Coneflower ‘White Swan’ and ‘Magnus’ (Echinacea purpurea, zones 3 to 9). Coneflowers are the cornerstone of a summer perennial garden, blooming for months, even in dry, hot conditions, and providing food for butterflies, bees, and other pollinators. There are countless cultivars available to gardeners, but for months of flowers, it’s hard to beat old school selections like ‘Magnus’ and ‘White Swan’. ‘Magnus’ is a classic purple-flowering coneflower, while ’White Swan’ has large blooms with white petals and orange-copper cones. Both flower from early summer into mid-autumn, especially when deadheaded regularly.
Coreopsis ‘Full Moon’ (Coreopsis x ‘Full Moon’, zones 5 to 9). This eye-catching plant is among the longest flowering perennials with a season that stretches from early summer to early autumn. It’s also the first introduction in the new ‘Big Bang’ series of coreopsis, boasting large, soft yellow flowers that grow up to three-inches across. It also has excellent drought tolerance and is popular with the pollinators. ‘Moonbeam’ is another popular long-flowering coreopsis with pale yellow blooms that are smaller, but no less plentiful than those of ‘Full Moon’. With both cultivars, deadhead flowers as they fade to encourage new buds.
Astilbe (Astilbe species, zones 4 to 9). Astilbe stands out among the longest flowering perennials. Besides being super easy to grow, they thrive in both sunny and shaded gardens, and have feathery flowers that offers months of graceful color. And speaking of color, the blooms can be white, lavender, purple, bubblegum, deep pink, apricot, or red, often with bronze or purple foliage as well. The plants form tidy clumps with the flower plumes emerging in early to mid summer and persisting into winter. The plants do appreciate ample moisture and regular watering in dry summers can prolong the blooming period. Outstanding cultivars include ‘Bridal Veil’, ‘Pumila’, and ‘Fanal‘.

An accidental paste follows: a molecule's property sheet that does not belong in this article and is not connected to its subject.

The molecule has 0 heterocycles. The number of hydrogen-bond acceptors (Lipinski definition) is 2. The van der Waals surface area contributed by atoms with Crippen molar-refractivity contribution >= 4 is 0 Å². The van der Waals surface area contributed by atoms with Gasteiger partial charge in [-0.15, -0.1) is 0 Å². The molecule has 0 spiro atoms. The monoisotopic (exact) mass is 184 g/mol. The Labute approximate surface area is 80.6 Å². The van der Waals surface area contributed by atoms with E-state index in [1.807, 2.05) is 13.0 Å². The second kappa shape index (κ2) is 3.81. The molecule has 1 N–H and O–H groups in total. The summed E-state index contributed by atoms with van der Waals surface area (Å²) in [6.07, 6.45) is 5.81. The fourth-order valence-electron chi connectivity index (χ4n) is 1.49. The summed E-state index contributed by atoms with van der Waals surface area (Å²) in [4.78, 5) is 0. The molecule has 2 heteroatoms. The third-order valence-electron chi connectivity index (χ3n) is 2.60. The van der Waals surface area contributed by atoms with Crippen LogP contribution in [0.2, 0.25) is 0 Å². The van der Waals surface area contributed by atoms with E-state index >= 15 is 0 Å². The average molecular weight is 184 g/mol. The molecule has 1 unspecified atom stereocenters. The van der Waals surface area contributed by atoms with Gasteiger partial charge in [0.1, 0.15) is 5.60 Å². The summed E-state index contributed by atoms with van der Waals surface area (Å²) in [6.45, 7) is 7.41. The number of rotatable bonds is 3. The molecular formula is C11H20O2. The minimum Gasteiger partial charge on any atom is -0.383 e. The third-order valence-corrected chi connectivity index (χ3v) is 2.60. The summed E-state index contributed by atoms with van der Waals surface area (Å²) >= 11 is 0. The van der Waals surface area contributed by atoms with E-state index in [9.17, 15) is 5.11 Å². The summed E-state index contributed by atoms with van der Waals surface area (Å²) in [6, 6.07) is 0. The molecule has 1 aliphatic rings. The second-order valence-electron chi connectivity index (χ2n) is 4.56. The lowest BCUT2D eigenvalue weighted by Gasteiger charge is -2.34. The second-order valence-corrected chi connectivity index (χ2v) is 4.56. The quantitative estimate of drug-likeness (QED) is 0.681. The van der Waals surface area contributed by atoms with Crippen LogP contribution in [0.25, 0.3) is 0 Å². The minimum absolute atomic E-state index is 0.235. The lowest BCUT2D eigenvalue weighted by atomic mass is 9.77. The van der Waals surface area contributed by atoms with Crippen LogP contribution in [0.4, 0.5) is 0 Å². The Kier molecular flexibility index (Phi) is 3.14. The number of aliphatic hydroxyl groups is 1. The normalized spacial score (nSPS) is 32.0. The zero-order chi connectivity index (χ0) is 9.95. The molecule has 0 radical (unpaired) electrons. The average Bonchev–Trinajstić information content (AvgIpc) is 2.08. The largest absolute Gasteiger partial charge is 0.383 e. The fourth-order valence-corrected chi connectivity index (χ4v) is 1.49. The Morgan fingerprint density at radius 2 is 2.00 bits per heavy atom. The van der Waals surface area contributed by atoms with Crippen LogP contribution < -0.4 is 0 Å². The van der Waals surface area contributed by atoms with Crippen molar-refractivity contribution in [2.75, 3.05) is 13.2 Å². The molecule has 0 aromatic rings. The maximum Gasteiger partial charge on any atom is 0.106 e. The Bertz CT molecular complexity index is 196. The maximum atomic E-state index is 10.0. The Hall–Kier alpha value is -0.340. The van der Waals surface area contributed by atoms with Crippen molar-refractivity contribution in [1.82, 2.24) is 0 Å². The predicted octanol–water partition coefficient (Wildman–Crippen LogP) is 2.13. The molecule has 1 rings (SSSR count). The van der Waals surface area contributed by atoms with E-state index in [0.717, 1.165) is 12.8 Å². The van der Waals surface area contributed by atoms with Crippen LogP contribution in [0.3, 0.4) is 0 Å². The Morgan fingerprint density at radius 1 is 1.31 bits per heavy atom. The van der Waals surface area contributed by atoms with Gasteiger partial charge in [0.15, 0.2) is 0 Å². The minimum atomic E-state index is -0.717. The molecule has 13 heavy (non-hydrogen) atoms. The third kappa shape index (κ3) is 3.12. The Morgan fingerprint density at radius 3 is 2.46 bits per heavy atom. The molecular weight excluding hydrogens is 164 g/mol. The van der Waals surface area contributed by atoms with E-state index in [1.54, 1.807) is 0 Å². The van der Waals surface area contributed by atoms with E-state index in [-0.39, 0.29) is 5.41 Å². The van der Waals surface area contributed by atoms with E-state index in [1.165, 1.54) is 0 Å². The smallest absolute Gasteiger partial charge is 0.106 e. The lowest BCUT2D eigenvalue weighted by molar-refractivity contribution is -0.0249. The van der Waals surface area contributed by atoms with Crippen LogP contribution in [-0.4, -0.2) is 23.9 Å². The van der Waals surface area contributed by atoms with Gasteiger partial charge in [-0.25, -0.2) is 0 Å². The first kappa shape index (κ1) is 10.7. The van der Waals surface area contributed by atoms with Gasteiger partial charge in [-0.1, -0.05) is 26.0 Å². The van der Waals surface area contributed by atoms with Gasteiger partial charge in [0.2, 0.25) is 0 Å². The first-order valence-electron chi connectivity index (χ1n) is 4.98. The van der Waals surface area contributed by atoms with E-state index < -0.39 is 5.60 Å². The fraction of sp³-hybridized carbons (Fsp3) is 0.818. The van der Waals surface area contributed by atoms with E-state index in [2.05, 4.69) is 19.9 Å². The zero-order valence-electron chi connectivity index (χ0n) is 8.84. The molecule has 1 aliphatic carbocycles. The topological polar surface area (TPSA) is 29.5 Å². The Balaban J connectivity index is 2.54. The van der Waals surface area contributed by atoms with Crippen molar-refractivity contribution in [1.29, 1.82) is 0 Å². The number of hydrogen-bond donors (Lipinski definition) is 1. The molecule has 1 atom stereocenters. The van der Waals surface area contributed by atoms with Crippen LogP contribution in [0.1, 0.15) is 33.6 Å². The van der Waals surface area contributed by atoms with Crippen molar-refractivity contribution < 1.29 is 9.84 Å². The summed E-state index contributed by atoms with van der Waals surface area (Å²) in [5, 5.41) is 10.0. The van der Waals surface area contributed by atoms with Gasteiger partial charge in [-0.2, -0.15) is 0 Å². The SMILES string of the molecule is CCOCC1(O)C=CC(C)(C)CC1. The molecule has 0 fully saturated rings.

Yarrow (Achillea millefolium, zones 3 to 9). A butterfly favorite, yarrow is a robust summer bloomer with pretty, flat-topped flowers that bloom for 6 to 8 weeks. The ferny foliage emerges in early spring and is followed by the two to four-foot tall flower stems in early summer. Yarrow is one of the longest flowering perennials that grows best in full sun with well-drained soil of average fertility over-fertilizing can cause the stems to flop over. Flower colours can range from soft pastels to rich jewel shades. Deadhead spent flowers by clipping the flower stem back to the main foliage. Top varieties include ‘Moonshine’, which has pale, yellow flowers and ‘Cerise Queen’, a bright cherry-red bee magnet.
Pruning Tip – As summer flowers fade, deadhead often, cutting down to a fresh stem or set of leaves. This will push the plants to continue producing more blooms. Small flowered perennials, like ‘Moonbeam’ Coreopsis, can be quickly and easily deadheaded with hedge shears, rather than snipping individual blooms. In late summer, as flowering winds down, stop deadheading to allow some blooms to go to seed. Seedheads provide valuable food for birds and add interest to the winter garden.